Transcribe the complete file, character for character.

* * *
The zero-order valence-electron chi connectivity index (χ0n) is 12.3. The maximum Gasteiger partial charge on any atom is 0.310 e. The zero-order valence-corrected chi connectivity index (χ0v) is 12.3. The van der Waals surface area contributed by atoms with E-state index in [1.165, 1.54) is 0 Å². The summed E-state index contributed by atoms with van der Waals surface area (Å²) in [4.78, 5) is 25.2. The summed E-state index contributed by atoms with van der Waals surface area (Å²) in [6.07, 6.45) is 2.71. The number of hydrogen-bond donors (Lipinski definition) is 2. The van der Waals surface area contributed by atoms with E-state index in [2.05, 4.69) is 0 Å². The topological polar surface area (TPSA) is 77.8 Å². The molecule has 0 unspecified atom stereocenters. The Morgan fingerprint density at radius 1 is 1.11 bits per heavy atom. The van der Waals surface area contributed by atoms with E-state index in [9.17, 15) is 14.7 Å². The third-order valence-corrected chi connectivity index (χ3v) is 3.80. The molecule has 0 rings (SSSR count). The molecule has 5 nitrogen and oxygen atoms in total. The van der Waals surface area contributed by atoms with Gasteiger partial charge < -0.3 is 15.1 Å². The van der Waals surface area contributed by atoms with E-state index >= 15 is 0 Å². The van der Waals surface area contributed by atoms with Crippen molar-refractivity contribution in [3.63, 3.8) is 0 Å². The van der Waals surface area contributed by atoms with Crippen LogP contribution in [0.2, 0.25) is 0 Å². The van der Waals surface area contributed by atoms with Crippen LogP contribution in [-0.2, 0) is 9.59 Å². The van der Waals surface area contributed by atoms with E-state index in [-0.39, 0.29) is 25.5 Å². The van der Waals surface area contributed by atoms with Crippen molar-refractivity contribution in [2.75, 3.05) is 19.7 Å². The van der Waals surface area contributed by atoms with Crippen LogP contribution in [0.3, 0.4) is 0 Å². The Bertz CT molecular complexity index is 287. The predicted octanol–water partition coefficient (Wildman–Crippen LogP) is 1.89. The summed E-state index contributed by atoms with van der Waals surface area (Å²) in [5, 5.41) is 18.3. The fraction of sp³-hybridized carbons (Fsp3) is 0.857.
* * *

The zero-order valence-electron chi connectivity index (χ0n) is 12.3. The maximum Gasteiger partial charge on any atom is 0.310 e. The zero-order valence-corrected chi connectivity index (χ0v) is 12.3. The van der Waals surface area contributed by atoms with E-state index in [1.165, 1.54) is 0 Å². The summed E-state index contributed by atoms with van der Waals surface area (Å²) in [4.78, 5) is 25.2. The summed E-state index contributed by atoms with van der Waals surface area (Å²) in [6.07, 6.45) is 2.71. The number of hydrogen-bond donors (Lipinski definition) is 2. The van der Waals surface area contributed by atoms with E-state index in [2.05, 4.69) is 0 Å². The topological polar surface area (TPSA) is 77.8 Å². The molecule has 0 unspecified atom stereocenters. The Morgan fingerprint density at radius 1 is 1.11 bits per heavy atom. The van der Waals surface area contributed by atoms with E-state index in [9.17, 15) is 14.7 Å². The third-order valence-corrected chi connectivity index (χ3v) is 3.80. The molecule has 0 rings (SSSR count). The molecule has 5 nitrogen and oxygen atoms in total. The van der Waals surface area contributed by atoms with Gasteiger partial charge < -0.3 is 15.1 Å². The van der Waals surface area contributed by atoms with E-state index >= 15 is 0 Å². The van der Waals surface area contributed by atoms with Crippen molar-refractivity contribution in [3.63, 3.8) is 0 Å². The van der Waals surface area contributed by atoms with Crippen LogP contribution in [0.2, 0.25) is 0 Å². The van der Waals surface area contributed by atoms with Crippen LogP contribution in [-0.2, 0) is 9.59 Å². The van der Waals surface area contributed by atoms with E-state index in [-0.39, 0.29) is 25.5 Å². The van der Waals surface area contributed by atoms with Crippen molar-refractivity contribution in [2.75, 3.05) is 19.7 Å². The van der Waals surface area contributed by atoms with Crippen LogP contribution in [0.3, 0.4) is 0 Å². The Bertz CT molecular complexity index is 287. The predicted octanol–water partition coefficient (Wildman–Crippen LogP) is 1.89. The summed E-state index contributed by atoms with van der Waals surface area (Å²) in [5, 5.41) is 18.3. The fraction of sp³-hybridized carbons (Fsp3) is 0.857.